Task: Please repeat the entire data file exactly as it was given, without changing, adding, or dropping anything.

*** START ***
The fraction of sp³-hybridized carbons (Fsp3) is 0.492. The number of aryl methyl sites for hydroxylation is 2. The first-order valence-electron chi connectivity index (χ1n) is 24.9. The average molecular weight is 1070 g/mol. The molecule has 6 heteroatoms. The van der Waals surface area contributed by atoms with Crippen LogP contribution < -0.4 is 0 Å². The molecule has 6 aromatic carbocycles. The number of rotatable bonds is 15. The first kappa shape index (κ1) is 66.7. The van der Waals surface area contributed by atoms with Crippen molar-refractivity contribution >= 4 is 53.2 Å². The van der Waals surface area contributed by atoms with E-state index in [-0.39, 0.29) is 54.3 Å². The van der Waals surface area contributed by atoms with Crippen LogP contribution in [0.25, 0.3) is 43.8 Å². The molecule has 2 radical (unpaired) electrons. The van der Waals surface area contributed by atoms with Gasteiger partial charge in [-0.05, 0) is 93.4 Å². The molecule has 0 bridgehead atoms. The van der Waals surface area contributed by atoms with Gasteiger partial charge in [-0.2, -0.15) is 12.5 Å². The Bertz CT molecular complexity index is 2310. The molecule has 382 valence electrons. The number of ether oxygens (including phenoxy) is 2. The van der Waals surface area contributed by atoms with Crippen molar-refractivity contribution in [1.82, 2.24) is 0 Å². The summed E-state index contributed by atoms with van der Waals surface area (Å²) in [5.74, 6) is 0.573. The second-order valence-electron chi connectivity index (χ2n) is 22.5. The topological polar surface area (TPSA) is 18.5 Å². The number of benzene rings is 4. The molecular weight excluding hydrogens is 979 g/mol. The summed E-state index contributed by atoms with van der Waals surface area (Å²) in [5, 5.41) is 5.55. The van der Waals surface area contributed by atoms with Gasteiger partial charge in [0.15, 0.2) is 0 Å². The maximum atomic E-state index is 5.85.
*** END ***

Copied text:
The fraction of sp³-hybridized carbons (Fsp3) is 0.492. The number of aryl methyl sites for hydroxylation is 2. The first-order valence-electron chi connectivity index (χ1n) is 24.9. The average molecular weight is 1070 g/mol. The molecule has 6 heteroatoms. The van der Waals surface area contributed by atoms with Crippen LogP contribution < -0.4 is 0 Å². The molecule has 6 aromatic carbocycles. The number of rotatable bonds is 15. The first kappa shape index (κ1) is 66.7. The van der Waals surface area contributed by atoms with Crippen molar-refractivity contribution >= 4 is 53.2 Å². The van der Waals surface area contributed by atoms with E-state index in [-0.39, 0.29) is 54.3 Å². The van der Waals surface area contributed by atoms with Crippen LogP contribution in [0.25, 0.3) is 43.8 Å². The molecule has 2 radical (unpaired) electrons. The van der Waals surface area contributed by atoms with Gasteiger partial charge in [-0.05, 0) is 93.4 Å². The molecule has 0 bridgehead atoms. The van der Waals surface area contributed by atoms with Gasteiger partial charge in [-0.2, -0.15) is 12.5 Å². The Bertz CT molecular complexity index is 2310. The molecule has 382 valence electrons. The number of ether oxygens (including phenoxy) is 2. The van der Waals surface area contributed by atoms with Crippen molar-refractivity contribution in [1.82, 2.24) is 0 Å². The summed E-state index contributed by atoms with van der Waals surface area (Å²) in [5.74, 6) is 0.573. The second-order valence-electron chi connectivity index (χ2n) is 22.5. The topological polar surface area (TPSA) is 18.5 Å². The number of benzene rings is 4. The molecular weight excluding hydrogens is 979 g/mol. The summed E-state index contributed by atoms with van der Waals surface area (Å²) in [5, 5.41) is 5.55. The van der Waals surface area contributed by atoms with Gasteiger partial charge in [0.15, 0.2) is 0 Å². The maximum atomic E-state index is 5.85.